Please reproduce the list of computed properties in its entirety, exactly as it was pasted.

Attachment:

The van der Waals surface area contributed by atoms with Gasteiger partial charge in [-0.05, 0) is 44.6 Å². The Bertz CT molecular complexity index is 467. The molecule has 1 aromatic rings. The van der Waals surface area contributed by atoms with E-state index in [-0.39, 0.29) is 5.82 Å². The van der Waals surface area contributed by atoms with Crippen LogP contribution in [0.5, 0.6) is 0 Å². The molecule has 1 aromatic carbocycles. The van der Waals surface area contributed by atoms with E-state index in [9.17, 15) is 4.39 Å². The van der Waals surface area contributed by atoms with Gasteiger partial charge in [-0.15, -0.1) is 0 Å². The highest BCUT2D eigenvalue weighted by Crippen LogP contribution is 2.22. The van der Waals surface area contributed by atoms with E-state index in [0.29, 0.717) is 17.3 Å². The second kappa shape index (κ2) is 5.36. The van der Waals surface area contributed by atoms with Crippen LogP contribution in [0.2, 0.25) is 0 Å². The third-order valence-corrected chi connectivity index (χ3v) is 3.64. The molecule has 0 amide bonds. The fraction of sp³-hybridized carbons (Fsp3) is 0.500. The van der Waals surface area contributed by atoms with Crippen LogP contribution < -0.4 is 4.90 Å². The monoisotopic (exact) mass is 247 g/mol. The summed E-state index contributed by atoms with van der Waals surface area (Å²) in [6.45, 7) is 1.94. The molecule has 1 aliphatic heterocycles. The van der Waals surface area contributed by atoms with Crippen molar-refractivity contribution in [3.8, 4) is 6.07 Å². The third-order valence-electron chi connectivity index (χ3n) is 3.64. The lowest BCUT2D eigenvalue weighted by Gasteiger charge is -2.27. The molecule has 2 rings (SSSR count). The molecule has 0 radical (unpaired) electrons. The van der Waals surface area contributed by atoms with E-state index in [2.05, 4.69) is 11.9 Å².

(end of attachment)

The van der Waals surface area contributed by atoms with Gasteiger partial charge in [-0.05, 0) is 44.6 Å². The Bertz CT molecular complexity index is 467. The molecule has 1 aromatic rings. The van der Waals surface area contributed by atoms with E-state index in [-0.39, 0.29) is 5.82 Å². The van der Waals surface area contributed by atoms with Crippen LogP contribution in [0.5, 0.6) is 0 Å². The molecule has 1 aromatic carbocycles. The van der Waals surface area contributed by atoms with E-state index in [9.17, 15) is 4.39 Å². The van der Waals surface area contributed by atoms with Gasteiger partial charge in [-0.15, -0.1) is 0 Å². The highest BCUT2D eigenvalue weighted by Crippen LogP contribution is 2.22. The van der Waals surface area contributed by atoms with E-state index in [0.29, 0.717) is 17.3 Å². The second kappa shape index (κ2) is 5.36. The van der Waals surface area contributed by atoms with Crippen LogP contribution in [0.2, 0.25) is 0 Å². The third-order valence-corrected chi connectivity index (χ3v) is 3.64. The molecule has 0 amide bonds. The fraction of sp³-hybridized carbons (Fsp3) is 0.500. The van der Waals surface area contributed by atoms with Crippen LogP contribution < -0.4 is 4.90 Å². The monoisotopic (exact) mass is 247 g/mol. The summed E-state index contributed by atoms with van der Waals surface area (Å²) in [6.45, 7) is 1.94. The molecule has 1 aliphatic heterocycles. The van der Waals surface area contributed by atoms with Crippen molar-refractivity contribution in [3.8, 4) is 6.07 Å². The third-order valence-electron chi connectivity index (χ3n) is 3.64. The lowest BCUT2D eigenvalue weighted by Gasteiger charge is -2.27. The molecule has 2 rings (SSSR count). The molecule has 0 radical (unpaired) electrons. The van der Waals surface area contributed by atoms with E-state index in [2.05, 4.69) is 11.9 Å².